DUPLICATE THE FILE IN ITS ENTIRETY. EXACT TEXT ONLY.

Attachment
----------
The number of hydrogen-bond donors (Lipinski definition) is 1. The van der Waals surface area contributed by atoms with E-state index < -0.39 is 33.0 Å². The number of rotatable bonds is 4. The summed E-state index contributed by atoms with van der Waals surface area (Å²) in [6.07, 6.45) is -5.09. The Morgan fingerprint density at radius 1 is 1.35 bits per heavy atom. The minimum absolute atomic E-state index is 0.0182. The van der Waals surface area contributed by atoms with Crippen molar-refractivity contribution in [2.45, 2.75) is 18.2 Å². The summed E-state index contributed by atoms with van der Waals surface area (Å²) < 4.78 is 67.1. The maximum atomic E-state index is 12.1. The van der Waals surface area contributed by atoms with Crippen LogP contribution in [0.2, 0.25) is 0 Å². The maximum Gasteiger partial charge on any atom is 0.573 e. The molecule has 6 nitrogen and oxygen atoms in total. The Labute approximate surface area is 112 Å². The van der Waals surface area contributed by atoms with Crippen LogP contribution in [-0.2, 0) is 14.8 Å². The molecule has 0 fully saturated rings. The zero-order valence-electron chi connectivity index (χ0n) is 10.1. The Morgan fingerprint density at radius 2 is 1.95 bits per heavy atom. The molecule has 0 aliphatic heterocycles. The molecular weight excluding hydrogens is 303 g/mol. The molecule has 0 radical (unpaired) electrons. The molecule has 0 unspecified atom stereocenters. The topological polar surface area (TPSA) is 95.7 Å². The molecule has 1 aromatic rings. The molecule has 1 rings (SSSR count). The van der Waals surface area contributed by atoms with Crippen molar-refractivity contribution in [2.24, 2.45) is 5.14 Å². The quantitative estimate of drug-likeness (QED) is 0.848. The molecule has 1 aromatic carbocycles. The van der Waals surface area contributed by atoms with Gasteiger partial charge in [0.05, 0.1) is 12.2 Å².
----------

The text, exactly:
The number of hydrogen-bond donors (Lipinski definition) is 1. The van der Waals surface area contributed by atoms with E-state index < -0.39 is 33.0 Å². The number of rotatable bonds is 4. The summed E-state index contributed by atoms with van der Waals surface area (Å²) in [6.07, 6.45) is -5.09. The Morgan fingerprint density at radius 1 is 1.35 bits per heavy atom. The minimum absolute atomic E-state index is 0.0182. The van der Waals surface area contributed by atoms with Crippen molar-refractivity contribution in [2.45, 2.75) is 18.2 Å². The summed E-state index contributed by atoms with van der Waals surface area (Å²) < 4.78 is 67.1. The maximum atomic E-state index is 12.1. The van der Waals surface area contributed by atoms with Crippen LogP contribution in [0.2, 0.25) is 0 Å². The maximum Gasteiger partial charge on any atom is 0.573 e. The molecule has 6 nitrogen and oxygen atoms in total. The Labute approximate surface area is 112 Å². The van der Waals surface area contributed by atoms with Crippen LogP contribution in [-0.2, 0) is 14.8 Å². The molecule has 0 fully saturated rings. The zero-order valence-electron chi connectivity index (χ0n) is 10.1. The Morgan fingerprint density at radius 2 is 1.95 bits per heavy atom. The molecule has 0 aliphatic heterocycles. The molecular weight excluding hydrogens is 303 g/mol. The molecule has 0 radical (unpaired) electrons. The molecule has 0 unspecified atom stereocenters. The topological polar surface area (TPSA) is 95.7 Å². The molecule has 1 aromatic rings. The molecule has 1 rings (SSSR count). The van der Waals surface area contributed by atoms with Crippen molar-refractivity contribution in [2.24, 2.45) is 5.14 Å². The quantitative estimate of drug-likeness (QED) is 0.848. The molecule has 1 aromatic carbocycles. The van der Waals surface area contributed by atoms with Gasteiger partial charge in [0.05, 0.1) is 12.2 Å².